Itís important to realize that thereís nothing magic about reflection. When youíre using reflection to interact with an object of an unknown type, the JVM will simply look at the object and see that it belongs to a particular class (just like ordinary RTTI) but then, before it can do anything else, the Class object must be loaded. Thus, the .class file for that particular type must still be available to the JVM, either on the local machine or across the network. So the true difference between RTTI and reflection is that with RTTI, the compiler opens and examines the .class file at compile time. Put another way, you can call all the methods of an object in the ďnormalĒ way. With reflection, the .class file is unavailable at compile time; it is opened and examined by the run-time environment.
Youíll rarely need to use the reflection tools directly; theyíre in the language to support the other Java features such as object serialization (described in Chapter 10), Java Beans, and RMI (described later in the book). However, there are times when itís quite useful to be able to dynamically extract information about a class. One extremely useful tool is a class method extractor. As mentioned before, looking at a class definition source code or online documentation shows only the methods that are defined or overridden within that class definition. But there could be dozens more available to you that have come from base classes. To locate these is both tedious and time consuming. Fortunately, reflection provides a way to write a simple tool that will automatically show you the entire interface. Hereís the way it works:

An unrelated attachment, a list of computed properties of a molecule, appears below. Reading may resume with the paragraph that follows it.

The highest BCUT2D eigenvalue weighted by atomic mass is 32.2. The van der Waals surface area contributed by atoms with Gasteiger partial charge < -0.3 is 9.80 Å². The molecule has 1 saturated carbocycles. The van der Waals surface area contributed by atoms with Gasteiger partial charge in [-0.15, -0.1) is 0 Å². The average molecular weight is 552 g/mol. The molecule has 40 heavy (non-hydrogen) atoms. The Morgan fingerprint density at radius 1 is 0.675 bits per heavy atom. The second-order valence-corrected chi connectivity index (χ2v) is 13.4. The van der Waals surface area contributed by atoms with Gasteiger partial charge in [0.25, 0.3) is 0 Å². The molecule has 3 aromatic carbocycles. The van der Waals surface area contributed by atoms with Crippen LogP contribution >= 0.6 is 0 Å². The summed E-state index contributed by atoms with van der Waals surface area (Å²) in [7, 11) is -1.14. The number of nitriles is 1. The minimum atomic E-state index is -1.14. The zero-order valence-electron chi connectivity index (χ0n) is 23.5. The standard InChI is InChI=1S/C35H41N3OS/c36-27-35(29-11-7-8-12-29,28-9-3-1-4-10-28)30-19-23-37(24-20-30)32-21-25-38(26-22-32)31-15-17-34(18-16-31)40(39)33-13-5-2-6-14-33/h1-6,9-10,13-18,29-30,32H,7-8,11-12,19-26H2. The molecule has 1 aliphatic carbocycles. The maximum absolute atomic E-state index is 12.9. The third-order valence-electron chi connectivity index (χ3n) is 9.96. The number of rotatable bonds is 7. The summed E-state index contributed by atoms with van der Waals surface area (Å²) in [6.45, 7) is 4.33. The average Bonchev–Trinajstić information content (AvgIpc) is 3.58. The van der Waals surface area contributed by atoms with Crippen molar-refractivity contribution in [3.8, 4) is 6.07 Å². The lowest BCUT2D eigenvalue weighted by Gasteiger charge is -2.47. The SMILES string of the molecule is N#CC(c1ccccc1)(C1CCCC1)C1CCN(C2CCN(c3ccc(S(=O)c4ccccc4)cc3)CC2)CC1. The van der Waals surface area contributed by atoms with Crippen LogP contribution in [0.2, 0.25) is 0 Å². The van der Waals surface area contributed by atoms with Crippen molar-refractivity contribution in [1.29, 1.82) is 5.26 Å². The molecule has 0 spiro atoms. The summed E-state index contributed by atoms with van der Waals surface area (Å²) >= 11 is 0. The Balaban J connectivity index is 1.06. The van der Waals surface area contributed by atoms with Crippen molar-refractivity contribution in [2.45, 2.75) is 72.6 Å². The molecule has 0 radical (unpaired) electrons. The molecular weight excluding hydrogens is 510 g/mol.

The Class methods getMethods( ) and getConstructors( ) return an array of Method and Constructor, respectively. Each of these classes has further methods to dissect the names, arguments, and return values of the methods they represent. But you can also just use toString( ), as is done here, to produce a String with the entire method signature. The rest of the code is just for extracting command line information, determining if a particular signature matches with your target string (using indexOf( )), and printing the results.
This shows reflection in action, since the result produced by Class.forName( ) cannot be known at compile-time, and therefore all the method signature information is being extracted at run-time. If you investigate your online documentation on reflection, youíll see that there is enough support to actually set up and make a method call on an object thatís totally unknown at compile-time. Again, this is something youíll probably never need to do yourself Ė the support is there for Java and so a programming environment can manipulate Java Beans Ė but itís interesting.
An interesting experiment is to run java ShowMethods ShowMethods. This produces a listing that includes a public default constructor, even though you can see from the code that no constructor was defined. The constructor you see is the one thatís automatically synthesized by the compiler. If you then make ShowMethods a non-public class (that is, friendly), the synthesized default constructor no longer shows up in the output. The synthesized default constructor is automatically given the same access as the class.
The output for ShowMethods is still a little tedious. For example, hereís a portion of the output produced by invoking java ShowMethods java.lang.String:
It would be even nicer if the qualifiers like java.lang could be stripped off. The StreamTokenizer class introduced in the previous chapter can help solve this problem:
The class ShowMethodsClean is quite similar to the previous ShowMethods, except that it takes the arrays of Method and Constructor and converts them into a single array of String. Each of these String objects is then passed through StripQualifiers.Strip( ) to remove all the method qualification. As you can see, this uses the StreamTokenizer and String manipulation to do its work.
This tool can be a real time-saver while youíre programming, when you canít remember if a class has a particular method and you donít want to go walking through the class hierarchy in the online documentation, or if you donít know whether that class can do anything with, for example, Color objects.
Chapter 17 contains a GUI version of this program so you can leave it running while youíre writing code, to allow quick lookups.